How backyard chicken owners are protecting their flocks from the deadly bird flu outbreak
A deadly flu virus has spread among birds across the United States Since last week, Pennsylvania had the second highest number of birds affected in the country, after Iowa. A Lancaster County poultry farm killed more than a million birds earlier this month to prevent the virus from spreading further, with more than 100 farms within a six-mile radius under quarantine.
Although bird flu poses a low risk to the public and there have been few cases among backyard chickens, owners in the area are still concerned. They try to protect their birds – which they consider pets – from infection.
Allison Sanka, a financial advisor and small business coach in Chester County, keeps five chickens at home. She said she and others she knows who have chickens have been nervous about the flu since a wild bald eagle died of an infection in the county last month.
Normally, she would let her chickens run free in her yard under her supervision, so they could dig for the worms. But since hearing about the spread of bird flu, Sanka hasn’t let her chickens out of their coop and pen.
“They’re not happy,” she said. “They will be screaming and giggling very loudly at the door and trying to call us. It sounds ridiculous, but they know that if they make a lot of noise, in general, we will go there.
“Every time we open the door they try to escape…we have a couple who are very sneaky and can try to get past us very quickly and get out, and we had to run and grab them.”
Catching a running chicken is very difficult – as Rocky Balboa found out when he chased one as practice.
Sanka has boots that she only wears in the chicken area and cleans them with bleach and water, so as not to accidentally introduce the virus, which can be spread through bird droppings infected. She used to bring her hens weeds from the garden to peck at, but lately she’s only been giving them lettuce from the grocery store or leftover food to nibble on.
She also watches for any signs of respiratory infection in her chickens, such as coughing, wheezing or bubbles in the eyes.
Currently, there is no treatment for infected birds, said Heather DiGiacomo, a small animal veterinarian at Newtown Square Veterinary Hospital in Delaware County, and also a chicken owner. She sees chickens in her cabinet and the owners have asked her how to protect their birds from the virus.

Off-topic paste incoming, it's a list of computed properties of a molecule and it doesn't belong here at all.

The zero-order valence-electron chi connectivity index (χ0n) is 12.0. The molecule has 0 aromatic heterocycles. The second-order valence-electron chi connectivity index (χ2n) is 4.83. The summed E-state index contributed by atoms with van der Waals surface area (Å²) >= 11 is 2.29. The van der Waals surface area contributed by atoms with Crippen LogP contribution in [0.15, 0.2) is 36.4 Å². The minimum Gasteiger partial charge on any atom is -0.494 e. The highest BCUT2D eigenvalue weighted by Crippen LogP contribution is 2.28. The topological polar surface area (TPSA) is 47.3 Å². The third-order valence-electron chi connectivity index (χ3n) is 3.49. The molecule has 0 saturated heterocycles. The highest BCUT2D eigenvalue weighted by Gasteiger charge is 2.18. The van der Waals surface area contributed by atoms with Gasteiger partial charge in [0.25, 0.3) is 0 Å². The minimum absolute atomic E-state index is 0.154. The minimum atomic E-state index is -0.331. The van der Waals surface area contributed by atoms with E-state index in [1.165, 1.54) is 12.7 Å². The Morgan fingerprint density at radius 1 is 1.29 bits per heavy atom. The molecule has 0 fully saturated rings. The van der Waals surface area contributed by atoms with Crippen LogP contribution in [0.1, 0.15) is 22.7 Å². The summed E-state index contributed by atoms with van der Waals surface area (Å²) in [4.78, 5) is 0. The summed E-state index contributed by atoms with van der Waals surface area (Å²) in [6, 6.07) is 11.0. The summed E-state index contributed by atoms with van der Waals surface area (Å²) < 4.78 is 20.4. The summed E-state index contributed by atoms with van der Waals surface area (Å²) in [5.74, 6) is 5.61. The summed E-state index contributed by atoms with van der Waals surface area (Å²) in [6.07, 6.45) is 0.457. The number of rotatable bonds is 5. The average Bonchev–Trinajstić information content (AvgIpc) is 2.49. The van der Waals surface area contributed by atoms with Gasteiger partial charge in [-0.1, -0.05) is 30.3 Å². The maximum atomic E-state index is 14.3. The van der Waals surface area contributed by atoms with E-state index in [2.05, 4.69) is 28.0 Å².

If chicken owners see any problems with their birds, they should call the Pennsylvania Department of Agriculture Animal Health & Diagnostic Services at (717) 772-2852 to see if their birds need to be tested, said Patty Dunn, clinical professor at Animal Diagnosis Lab. at Penn State. She said scientists can come to them and collect a chicken to test for the flu virus at one of three labs in Pennsylvania.
She said owners of backyard chickens should monitor their birds for signs of illness and separate them from other birds, wild or domestic.
“I’ve worked in this discipline for over 30 years, and probably 20 percent of my work over the last 30 years has been testing for avian flu,” Dunn said.
The last bird flu outbreak in the United States was in 2014 and 2015, but it wasn’t as widespread as this outbreak, said Bryan Richards, emerging disease coordinator at the US Geological Survey National Wildlife Health Center. Richards said he and his colleagues, along with partners from other federal agencies and tribal nations, have been tracking this bird flu since the first case in Canada late last year. He said he was concerned as a backyard chicken owner himself, with 13 hens at home.
In 2015, there were approximately 100 wild birds affected in the United States and Canada; this time there are more than 700 so far, Richards said. Also, this time around, there are more species affected, including migratory birds like Canada geese.
It is possible that as migratory birds move north and disperse instead of congregating in large groups, the virus will not spread as easily and die out. That’s what happened with the 2015 outbreak, Richards said.
“We’re hoping that…at least in wild birds…we’ll start to see it go down compared to the last two months, and so the level of threat in the environment should go down as well.”
However, this has not been the case in Europe, where birds have been confronted with this virus for the past two years. The virus didn’t go away over the summer, so Richards said he and his colleagues were monitoring what was happening in North America.